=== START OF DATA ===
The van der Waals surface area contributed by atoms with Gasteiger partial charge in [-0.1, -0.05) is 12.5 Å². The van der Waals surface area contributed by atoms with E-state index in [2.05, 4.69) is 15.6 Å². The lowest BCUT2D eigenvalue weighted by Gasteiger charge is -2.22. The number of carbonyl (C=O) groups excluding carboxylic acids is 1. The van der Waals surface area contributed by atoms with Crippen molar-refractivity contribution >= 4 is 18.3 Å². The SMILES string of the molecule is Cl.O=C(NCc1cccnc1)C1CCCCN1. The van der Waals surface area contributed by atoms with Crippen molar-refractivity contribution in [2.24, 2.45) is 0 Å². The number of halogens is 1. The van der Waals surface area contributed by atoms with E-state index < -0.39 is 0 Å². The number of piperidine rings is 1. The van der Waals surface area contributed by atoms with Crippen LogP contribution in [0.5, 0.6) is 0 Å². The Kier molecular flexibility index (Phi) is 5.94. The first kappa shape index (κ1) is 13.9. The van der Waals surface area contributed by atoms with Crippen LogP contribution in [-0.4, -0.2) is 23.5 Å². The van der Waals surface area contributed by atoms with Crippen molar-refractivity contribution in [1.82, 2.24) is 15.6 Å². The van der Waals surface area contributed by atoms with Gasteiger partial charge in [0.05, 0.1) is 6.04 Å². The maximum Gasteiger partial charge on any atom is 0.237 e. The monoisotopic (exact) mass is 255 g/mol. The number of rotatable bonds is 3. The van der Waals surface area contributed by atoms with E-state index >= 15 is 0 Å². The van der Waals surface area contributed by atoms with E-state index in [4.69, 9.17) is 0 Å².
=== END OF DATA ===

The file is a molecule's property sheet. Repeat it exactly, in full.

The van der Waals surface area contributed by atoms with Gasteiger partial charge in [-0.1, -0.05) is 12.5 Å². The van der Waals surface area contributed by atoms with E-state index in [2.05, 4.69) is 15.6 Å². The lowest BCUT2D eigenvalue weighted by Gasteiger charge is -2.22. The number of carbonyl (C=O) groups excluding carboxylic acids is 1. The van der Waals surface area contributed by atoms with Crippen molar-refractivity contribution >= 4 is 18.3 Å². The SMILES string of the molecule is Cl.O=C(NCc1cccnc1)C1CCCCN1. The van der Waals surface area contributed by atoms with Crippen molar-refractivity contribution in [2.24, 2.45) is 0 Å². The number of halogens is 1. The van der Waals surface area contributed by atoms with E-state index < -0.39 is 0 Å². The number of piperidine rings is 1. The van der Waals surface area contributed by atoms with Crippen LogP contribution in [0.5, 0.6) is 0 Å². The Kier molecular flexibility index (Phi) is 5.94. The first kappa shape index (κ1) is 13.9. The van der Waals surface area contributed by atoms with Crippen LogP contribution in [-0.4, -0.2) is 23.5 Å². The van der Waals surface area contributed by atoms with Crippen molar-refractivity contribution in [1.82, 2.24) is 15.6 Å². The van der Waals surface area contributed by atoms with Gasteiger partial charge in [0.05, 0.1) is 6.04 Å². The maximum Gasteiger partial charge on any atom is 0.237 e. The monoisotopic (exact) mass is 255 g/mol. The number of rotatable bonds is 3. The van der Waals surface area contributed by atoms with E-state index >= 15 is 0 Å². The van der Waals surface area contributed by atoms with E-state index in [4.69, 9.17) is 0 Å².